Supply Chain by the Numbers

- August 14, 2014 -

  Supply Chain by the Numbers for Week of August 14, 2014

Target Resets Its Canada Supply Chain; USPS Parcel Volumes Surging Due to Partnerships; BMW Jumps on China Part Price Reduction Bandwagon; US Carriers Continue to Keep Fllets Flat or Lower



Number of retail stores Target has in Canada, which have performed poorly after a disastrous launch by Target into Canada in 2013, troubles due in large part to supply chain woes. The company has now said it is executing a "supply chain reset" in the country, starting with a detailed physical inventory in each store, implying perpetual inventory counts were simply way off. Reports are that in 2013, the bar codes on cases of goods indicated quantities per case that did not match Target’s computer counts, causing huge inventory errors and much manual counting and re-labeling at its three Canadian DCs - and thus empty store shelves. Target's loss on its Canadian unit is some $1 billion thus far.




Share of FedEx's total US ground network that moves in part through the United States Postal System, according to a recent article in the Wall Street Journal. The equivalent number for UPS is not known, but is thought to be roughly in the same range if not more. For FedEx, that translates into some 2.2 million parcels per day that are delivered for it by the USPS, as part of its Smartpost service; UPS calls its equivalent service Surepost. Both use the postal system for the back-end of their cheaper 2-7 day delivery options.The post office's "parcel select" services, which support FedEx and UPS' programs as well as some Sunday deliveries for, have grown nearly 500% versus 2009 to about 1.29 billion packages in 2013, though some suggest the USPS pricing is too cheap.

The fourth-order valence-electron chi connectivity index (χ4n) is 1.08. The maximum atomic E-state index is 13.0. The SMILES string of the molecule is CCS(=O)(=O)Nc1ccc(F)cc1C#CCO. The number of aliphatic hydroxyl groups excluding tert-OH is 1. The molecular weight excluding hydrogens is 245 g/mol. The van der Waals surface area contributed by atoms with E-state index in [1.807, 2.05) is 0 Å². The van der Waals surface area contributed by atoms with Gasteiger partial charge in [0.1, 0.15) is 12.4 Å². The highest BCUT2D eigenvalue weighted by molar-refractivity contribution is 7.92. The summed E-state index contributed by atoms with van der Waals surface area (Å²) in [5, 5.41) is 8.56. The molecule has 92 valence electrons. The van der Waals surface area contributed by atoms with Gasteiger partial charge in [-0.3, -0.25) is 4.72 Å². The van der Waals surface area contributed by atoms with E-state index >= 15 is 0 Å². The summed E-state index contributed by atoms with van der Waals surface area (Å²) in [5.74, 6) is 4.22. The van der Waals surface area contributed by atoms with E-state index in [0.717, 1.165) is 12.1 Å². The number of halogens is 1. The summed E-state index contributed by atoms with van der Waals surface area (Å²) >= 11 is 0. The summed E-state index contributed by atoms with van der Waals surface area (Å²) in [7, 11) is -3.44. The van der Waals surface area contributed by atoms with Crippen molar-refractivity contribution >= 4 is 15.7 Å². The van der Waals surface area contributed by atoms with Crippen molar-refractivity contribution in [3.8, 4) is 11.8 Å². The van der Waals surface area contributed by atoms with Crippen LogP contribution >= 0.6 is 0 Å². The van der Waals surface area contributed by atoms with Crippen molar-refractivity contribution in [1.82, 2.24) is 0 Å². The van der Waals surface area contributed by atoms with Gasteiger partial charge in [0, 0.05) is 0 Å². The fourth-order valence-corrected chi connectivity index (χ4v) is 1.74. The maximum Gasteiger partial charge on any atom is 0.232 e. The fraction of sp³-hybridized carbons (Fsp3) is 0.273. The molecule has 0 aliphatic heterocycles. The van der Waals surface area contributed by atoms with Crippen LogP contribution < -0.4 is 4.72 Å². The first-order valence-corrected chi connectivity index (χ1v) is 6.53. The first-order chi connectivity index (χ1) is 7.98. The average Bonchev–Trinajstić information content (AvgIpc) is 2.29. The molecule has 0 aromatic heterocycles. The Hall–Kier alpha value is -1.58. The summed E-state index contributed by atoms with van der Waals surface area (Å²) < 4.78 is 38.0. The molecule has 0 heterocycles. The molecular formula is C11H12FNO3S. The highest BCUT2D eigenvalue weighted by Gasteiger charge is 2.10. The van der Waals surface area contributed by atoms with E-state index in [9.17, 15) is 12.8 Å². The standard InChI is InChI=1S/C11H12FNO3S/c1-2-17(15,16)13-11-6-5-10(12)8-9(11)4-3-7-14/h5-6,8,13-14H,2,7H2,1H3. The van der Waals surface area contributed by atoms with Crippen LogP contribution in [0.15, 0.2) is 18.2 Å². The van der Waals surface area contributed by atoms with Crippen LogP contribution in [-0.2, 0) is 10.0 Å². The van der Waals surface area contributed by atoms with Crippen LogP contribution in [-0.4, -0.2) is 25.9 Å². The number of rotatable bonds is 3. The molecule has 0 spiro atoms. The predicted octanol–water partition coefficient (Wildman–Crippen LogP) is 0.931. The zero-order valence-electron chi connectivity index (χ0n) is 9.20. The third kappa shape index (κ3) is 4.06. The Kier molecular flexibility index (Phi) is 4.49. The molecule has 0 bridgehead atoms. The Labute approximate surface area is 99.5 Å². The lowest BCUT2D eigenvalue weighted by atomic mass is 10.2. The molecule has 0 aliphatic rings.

Number of tractors that truckload carrier Swift Transportation had at the end of Q2, according to its recent quarterly earnings report, down from 11,021 in 2013. That despite the fact that freight demand has recently been rising by nearly all measures, including the carriers' own commentary. Now you know why capacity is increasingly tight, and rates are clearly headed higher. And Swift was hardly alone: Werner ended the quarter with 7035 tractors, down from 7150 in 2013; JB Hunt's truckload segment continues to shrink, ending Q2 with 1,860 tractors compared to 2,018 a year ago. In some fairness to the carriers, the severe driver shortage is a key factor is keeping fleet sizes low, but this is not good news for shippers.



Discount on auto parts sold in China announced late last week by German automaker BMW, no doubt in response to the numerous antitrust investigations the country is pursuing against Western companies across a variety of industries for selling goods in China at higher prices than they do in other markets. That is not legal in China. BMW rival Daimler had recently dropped parts prices in China an average of 15%, but that wasn’t enough to keep Chinese regulators from raiding the company’s China headquarters in Shanghai looking for evidence of excess pricing. This is a very big issue there – time to check your company's pricing levels soon to avoid fines and other sanctions.